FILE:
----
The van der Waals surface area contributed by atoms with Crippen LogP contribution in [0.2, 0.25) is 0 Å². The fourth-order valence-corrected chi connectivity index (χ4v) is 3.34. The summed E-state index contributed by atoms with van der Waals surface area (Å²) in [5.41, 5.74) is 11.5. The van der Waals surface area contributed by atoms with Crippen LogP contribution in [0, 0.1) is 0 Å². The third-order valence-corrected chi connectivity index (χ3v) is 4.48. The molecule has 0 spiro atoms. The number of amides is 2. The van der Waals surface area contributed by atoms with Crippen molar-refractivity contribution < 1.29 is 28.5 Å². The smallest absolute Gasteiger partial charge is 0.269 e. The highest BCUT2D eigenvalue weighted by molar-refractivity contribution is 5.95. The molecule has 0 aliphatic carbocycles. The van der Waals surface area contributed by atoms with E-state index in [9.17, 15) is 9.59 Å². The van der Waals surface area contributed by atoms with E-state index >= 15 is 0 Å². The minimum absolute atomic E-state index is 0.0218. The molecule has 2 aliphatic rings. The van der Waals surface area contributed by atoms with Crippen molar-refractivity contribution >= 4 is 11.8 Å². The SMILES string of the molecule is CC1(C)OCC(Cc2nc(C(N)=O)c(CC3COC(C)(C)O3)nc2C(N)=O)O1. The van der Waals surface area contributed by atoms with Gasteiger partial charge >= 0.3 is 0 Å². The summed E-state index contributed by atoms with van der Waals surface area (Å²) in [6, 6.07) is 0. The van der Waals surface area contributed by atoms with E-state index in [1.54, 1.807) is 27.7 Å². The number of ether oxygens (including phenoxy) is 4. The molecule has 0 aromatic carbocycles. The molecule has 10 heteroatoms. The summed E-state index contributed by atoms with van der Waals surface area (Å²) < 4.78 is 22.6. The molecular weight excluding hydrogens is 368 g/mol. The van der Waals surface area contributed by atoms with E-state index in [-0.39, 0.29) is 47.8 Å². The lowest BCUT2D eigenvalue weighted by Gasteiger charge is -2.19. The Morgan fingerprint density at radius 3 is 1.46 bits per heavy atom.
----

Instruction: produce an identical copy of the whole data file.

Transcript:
The van der Waals surface area contributed by atoms with Crippen LogP contribution in [0.2, 0.25) is 0 Å². The fourth-order valence-corrected chi connectivity index (χ4v) is 3.34. The summed E-state index contributed by atoms with van der Waals surface area (Å²) in [5.41, 5.74) is 11.5. The van der Waals surface area contributed by atoms with Crippen LogP contribution in [0, 0.1) is 0 Å². The third-order valence-corrected chi connectivity index (χ3v) is 4.48. The molecule has 0 spiro atoms. The number of amides is 2. The van der Waals surface area contributed by atoms with Crippen molar-refractivity contribution < 1.29 is 28.5 Å². The smallest absolute Gasteiger partial charge is 0.269 e. The highest BCUT2D eigenvalue weighted by molar-refractivity contribution is 5.95. The molecule has 0 aliphatic carbocycles. The van der Waals surface area contributed by atoms with E-state index in [9.17, 15) is 9.59 Å². The van der Waals surface area contributed by atoms with E-state index >= 15 is 0 Å². The minimum absolute atomic E-state index is 0.0218. The molecule has 2 aliphatic rings. The van der Waals surface area contributed by atoms with Crippen molar-refractivity contribution >= 4 is 11.8 Å². The SMILES string of the molecule is CC1(C)OCC(Cc2nc(C(N)=O)c(CC3COC(C)(C)O3)nc2C(N)=O)O1. The van der Waals surface area contributed by atoms with Gasteiger partial charge >= 0.3 is 0 Å². The summed E-state index contributed by atoms with van der Waals surface area (Å²) in [6, 6.07) is 0. The van der Waals surface area contributed by atoms with E-state index in [1.54, 1.807) is 27.7 Å². The number of ether oxygens (including phenoxy) is 4. The molecule has 0 aromatic carbocycles. The molecule has 10 heteroatoms. The summed E-state index contributed by atoms with van der Waals surface area (Å²) < 4.78 is 22.6. The molecular weight excluding hydrogens is 368 g/mol. The van der Waals surface area contributed by atoms with E-state index in [-0.39, 0.29) is 47.8 Å². The lowest BCUT2D eigenvalue weighted by Gasteiger charge is -2.19. The Morgan fingerprint density at radius 3 is 1.46 bits per heavy atom.